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Biology LibreTexts

16.1: Immediate Hypersensitivities: Type I

Skills to Develop

  1. Describe the mechanism for Type I (IgE-mediated) hypersensitivity and give 3 examples. State how they are treated symptomatically.
  2. Describe how desensitization (allergy) shots work to lessen the severity of Type I hypersensitivities.
  3. Briefly describe how monoclonal antibodies against the Fc portion of IgE may someday be used to prevent Type I allergies.
  4. When a person has hay fever, common symptoms include runny eyes, runny nose, swollen sinuses, and difficulty in breathing. In terms of humoral immunity, discuss the mechanism behind these symptoms. Also state the reason for giving antihistamines.

Type I (IgE-mediated or anaphylactic-type) is the most common type of hypersensitivity, seen in about 20% of the population. IgE is made in response to an allergen (Figure 1 and Figure 2). In allergic individuals, the levels of IgE may be thousands of times higher than in those without allergies. Possibly this is due to a higher number of TH2 cells which produce IL-4, a cytokine that can increase production of IgE, and a lower number of TH1 cells that produce gamma-interferon, a cytokine that decreases IgE production.

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Figure 1.1.1: Type- I Hypersensitivity: Production of IgE in Response to an Allergen. The allergen enters the body and is recognized by sIg on a B-lymphocyte. The B-lymphocyte proliferates and differentiates into plasma cells that produce and secrete IgE against epitopes of the allergen.

Figure 2: Type-I Hypersensitivity, Step-2. The plasma cells produce and secrete IgE which binds to receptors on mast cells and basophils.

The Fc portion of IgE binds to the surface of mast cells and basophils (Figure 3). When the allergen cross-links the Fab portions of the mast cell-bound IgE, this triggers histamine release by the mast cell, a process called degranulation, and the synthesis of other inflammatory mediators such as platelet-activating factor, leukotrienes, bradykinins, prostaglandins, and cytokines that contribute to inflammation (Figure 4). These agents cause the early phase of allergic reactions that appears within minutes after exposure to the antigen.

Figure 3: Type-I Hypersensitivity, Step-3. Allergen cross reacting with IgE on mast cell.

Figure 4: Type-I Hypersensitivity, Step-4 . The next time the allergen enters the body, it cross-links the Fab portions of the IgE bound to the mast cell. This triggers the mast cell to degranulate, that is, release its histamine and other inflammatory mediators. The inflammatory mediators are now able to bind to receptors on target cells which leads to dilation of blood vessels, constriction of bronchioles, excessive mucus secretion, and other symptoms of allergy.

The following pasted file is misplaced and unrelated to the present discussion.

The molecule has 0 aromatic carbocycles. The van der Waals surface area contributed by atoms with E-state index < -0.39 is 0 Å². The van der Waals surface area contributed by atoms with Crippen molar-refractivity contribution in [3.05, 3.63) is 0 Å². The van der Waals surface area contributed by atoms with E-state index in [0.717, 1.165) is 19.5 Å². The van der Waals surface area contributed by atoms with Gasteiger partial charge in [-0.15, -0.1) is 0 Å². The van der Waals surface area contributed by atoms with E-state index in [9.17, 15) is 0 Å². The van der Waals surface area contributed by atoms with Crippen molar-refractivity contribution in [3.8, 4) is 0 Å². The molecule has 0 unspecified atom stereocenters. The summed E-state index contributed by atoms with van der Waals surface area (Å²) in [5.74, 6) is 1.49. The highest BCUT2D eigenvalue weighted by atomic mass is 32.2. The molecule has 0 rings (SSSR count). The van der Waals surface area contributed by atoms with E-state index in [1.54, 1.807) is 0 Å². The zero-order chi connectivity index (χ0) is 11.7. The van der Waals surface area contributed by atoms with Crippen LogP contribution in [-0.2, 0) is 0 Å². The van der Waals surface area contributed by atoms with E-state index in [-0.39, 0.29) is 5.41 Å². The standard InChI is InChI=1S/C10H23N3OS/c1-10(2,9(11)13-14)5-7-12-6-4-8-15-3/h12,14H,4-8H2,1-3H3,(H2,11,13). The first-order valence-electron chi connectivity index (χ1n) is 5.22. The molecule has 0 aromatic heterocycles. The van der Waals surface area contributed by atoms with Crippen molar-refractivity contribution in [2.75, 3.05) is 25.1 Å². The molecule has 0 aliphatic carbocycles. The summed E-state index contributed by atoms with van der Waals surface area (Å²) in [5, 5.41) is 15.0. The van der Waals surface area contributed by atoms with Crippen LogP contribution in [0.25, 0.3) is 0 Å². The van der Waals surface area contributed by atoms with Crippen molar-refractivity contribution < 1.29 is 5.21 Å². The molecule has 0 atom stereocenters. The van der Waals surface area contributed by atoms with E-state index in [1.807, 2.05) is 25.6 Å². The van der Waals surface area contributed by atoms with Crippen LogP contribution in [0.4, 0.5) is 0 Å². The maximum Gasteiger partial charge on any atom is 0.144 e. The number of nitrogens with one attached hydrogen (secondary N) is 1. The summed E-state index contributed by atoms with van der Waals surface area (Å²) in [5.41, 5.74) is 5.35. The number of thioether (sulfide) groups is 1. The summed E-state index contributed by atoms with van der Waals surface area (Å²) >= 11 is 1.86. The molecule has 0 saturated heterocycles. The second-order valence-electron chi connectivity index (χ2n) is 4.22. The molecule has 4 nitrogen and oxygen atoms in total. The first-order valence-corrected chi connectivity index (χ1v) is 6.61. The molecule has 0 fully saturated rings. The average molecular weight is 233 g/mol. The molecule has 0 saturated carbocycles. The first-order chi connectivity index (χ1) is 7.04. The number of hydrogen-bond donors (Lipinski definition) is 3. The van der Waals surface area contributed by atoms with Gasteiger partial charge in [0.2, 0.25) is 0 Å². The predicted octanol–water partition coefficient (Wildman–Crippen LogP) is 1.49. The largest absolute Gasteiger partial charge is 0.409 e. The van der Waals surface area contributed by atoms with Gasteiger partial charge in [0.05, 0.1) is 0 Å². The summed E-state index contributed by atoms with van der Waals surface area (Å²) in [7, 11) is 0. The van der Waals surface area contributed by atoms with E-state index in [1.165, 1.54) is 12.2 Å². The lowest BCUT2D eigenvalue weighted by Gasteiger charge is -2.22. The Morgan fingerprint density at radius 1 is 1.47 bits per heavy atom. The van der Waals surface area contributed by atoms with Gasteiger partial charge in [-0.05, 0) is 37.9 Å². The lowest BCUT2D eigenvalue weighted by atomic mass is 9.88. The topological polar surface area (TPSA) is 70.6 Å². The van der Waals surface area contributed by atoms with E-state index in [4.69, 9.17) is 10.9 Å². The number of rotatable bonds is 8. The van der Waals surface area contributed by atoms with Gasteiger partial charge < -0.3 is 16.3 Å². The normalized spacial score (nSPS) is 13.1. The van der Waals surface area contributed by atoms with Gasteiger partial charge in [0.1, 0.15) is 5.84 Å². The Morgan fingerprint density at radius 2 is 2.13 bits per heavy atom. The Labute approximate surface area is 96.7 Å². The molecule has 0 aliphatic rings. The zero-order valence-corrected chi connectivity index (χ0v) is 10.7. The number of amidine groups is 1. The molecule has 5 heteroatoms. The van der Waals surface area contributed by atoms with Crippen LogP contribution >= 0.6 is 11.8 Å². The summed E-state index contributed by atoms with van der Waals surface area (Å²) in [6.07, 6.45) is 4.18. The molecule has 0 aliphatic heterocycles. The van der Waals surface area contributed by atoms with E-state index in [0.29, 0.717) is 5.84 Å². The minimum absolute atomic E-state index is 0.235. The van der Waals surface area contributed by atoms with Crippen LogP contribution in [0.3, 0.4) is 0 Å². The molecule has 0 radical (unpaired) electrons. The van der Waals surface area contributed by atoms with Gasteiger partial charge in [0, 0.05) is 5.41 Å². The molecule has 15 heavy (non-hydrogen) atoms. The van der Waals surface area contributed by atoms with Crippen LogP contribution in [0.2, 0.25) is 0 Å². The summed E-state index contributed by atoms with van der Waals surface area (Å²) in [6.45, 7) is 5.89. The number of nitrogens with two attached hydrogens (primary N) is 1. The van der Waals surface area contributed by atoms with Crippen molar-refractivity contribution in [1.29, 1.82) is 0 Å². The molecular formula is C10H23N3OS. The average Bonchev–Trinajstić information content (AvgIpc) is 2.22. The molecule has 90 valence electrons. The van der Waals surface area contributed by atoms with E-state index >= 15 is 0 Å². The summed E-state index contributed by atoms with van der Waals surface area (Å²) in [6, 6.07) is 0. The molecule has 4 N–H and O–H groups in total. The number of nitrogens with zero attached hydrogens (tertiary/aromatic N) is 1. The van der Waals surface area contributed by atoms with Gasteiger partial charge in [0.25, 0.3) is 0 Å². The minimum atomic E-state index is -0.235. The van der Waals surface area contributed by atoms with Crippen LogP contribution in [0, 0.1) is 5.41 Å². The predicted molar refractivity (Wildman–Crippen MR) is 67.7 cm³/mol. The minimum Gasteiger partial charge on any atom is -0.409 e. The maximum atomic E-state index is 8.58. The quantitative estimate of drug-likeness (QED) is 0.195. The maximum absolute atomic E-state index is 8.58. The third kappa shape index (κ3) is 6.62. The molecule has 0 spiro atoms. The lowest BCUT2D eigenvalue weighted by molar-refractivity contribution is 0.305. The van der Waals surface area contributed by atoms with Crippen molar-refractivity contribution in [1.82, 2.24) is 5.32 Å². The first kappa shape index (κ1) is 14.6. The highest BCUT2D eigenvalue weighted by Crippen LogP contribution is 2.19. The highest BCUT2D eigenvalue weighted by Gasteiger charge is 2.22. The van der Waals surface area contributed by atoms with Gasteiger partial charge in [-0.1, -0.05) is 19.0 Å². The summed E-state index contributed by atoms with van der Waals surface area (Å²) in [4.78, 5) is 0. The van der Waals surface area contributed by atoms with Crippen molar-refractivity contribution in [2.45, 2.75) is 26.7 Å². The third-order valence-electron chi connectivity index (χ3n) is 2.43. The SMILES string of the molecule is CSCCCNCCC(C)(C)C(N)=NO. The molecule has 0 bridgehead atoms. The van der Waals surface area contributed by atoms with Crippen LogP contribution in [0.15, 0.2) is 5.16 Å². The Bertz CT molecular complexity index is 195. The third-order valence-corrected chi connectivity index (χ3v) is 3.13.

Late phase allergic reactions may begin several hours after exposure to antigen. It is thought that basophils play a major role here. Cell-bound IgE on the surface of basophils of sensitive individuals binds a substance called histamine releasing factor (possibly produced by macrophages and B-lymphocytes) causing further histamine release.

The inflammatory agents released or produced cause the following:

  1. Dilation of blood vessels. This causes local redness (erythema) at the site of allergen delivery. If dilation is widespread, this can contribute to decreased vascular resistance, a drop in blood pressure, and shock.
  2. Increased capillary permeability. This causes swelling of local tissues (edema). If widespread, it can contribute to decreased blood volume and shock.
  3. Constriction of bronchial airways. This leads to wheezing and difficulty in breathing.
  4. Stimulation of mucous secretion. This leads to congestion of airways.
  5. Stimulation of nerve endings. This leads to itching and pain in the skin.

In a systemic anaphylaxis, the allergin is usually picked up by the blood and the reactions occur throughout the body. Examples include severe allergy to insect stings, drugs, and antisera. With a localized anaphylaxis, the allergin is usually found localized in the mucous membranes or the skin. Examples include allergy to hair, pollen, dust, dander, feathers, and food.

Type I hypersensitivity is treated symptomatically with such agents as:

  1. Epinephrine. Epinephrine relaxes smooth muscle, constricts blood vessels, and stimulates the heart. It is used for severe systemic reactions.
  2. Histamine H1-receptor antagonists. Antihistamines block the binding of histamine to histamine H1-receptors on target cells, e.g., loratadine, fexofenadine, cetirizine.